Tuesday, August 14, 2012

A Lean Meal

The Eucharist is not just bread and wine; it becomes body and blood; not just body and blood, but broken body and spilled blood; and not just broken body and spilled blood; but the resurrected, glorified body of the Risen Lord.  The bread we eat is not the body of the dead Jesus, but the resurrected Jesus; there is a distinction.

The Israelites in Exodus weren't just acting like spiteful children, always threatening their preference to go back to Egypt, just to get a rise out of God.  They were in such despair and at a point of real hunger and starvation that cruel slavery seemed a better option and this is the point the Lord feeds them.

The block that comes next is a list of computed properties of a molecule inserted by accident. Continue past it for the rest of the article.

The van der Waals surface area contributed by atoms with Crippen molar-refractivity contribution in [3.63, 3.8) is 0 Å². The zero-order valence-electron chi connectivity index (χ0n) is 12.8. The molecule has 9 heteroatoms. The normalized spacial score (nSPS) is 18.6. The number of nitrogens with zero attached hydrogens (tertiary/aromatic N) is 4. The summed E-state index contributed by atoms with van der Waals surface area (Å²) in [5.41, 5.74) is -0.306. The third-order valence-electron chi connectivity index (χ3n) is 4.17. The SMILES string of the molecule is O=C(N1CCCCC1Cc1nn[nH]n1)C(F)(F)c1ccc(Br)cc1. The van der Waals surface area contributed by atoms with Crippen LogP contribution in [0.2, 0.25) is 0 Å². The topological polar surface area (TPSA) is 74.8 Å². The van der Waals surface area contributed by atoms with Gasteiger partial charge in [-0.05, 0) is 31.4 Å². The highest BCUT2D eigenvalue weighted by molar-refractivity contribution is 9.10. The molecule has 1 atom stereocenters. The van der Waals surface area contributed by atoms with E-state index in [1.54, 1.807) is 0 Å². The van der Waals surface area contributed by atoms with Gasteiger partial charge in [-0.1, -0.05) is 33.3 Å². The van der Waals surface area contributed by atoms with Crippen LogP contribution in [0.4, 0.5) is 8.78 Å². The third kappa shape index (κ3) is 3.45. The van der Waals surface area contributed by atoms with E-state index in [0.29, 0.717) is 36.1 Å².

There is a lot of dying we must do to fully access the power of the resurrection that is present in the Eucharist.  We must be that hungry and that poor.  In an American culture of over-indulgence and every meal suggesting abundance, lavish excess of food and drink, it is easy to also see the Eucharist as a luxury meal with the expectations of a nourishment leaving us feeling fat, full, content, and satisfied.

However, the Eucharist's sacrificial aspect also implies that we come hungry to the table and instead leave with a heart broken by the passion of God and a little lean with just enough food for the journey (taking nothing extra) and just enough strength for the day (spoilt manna) - our daily bread.

(paraphrase from "bread for the journey")

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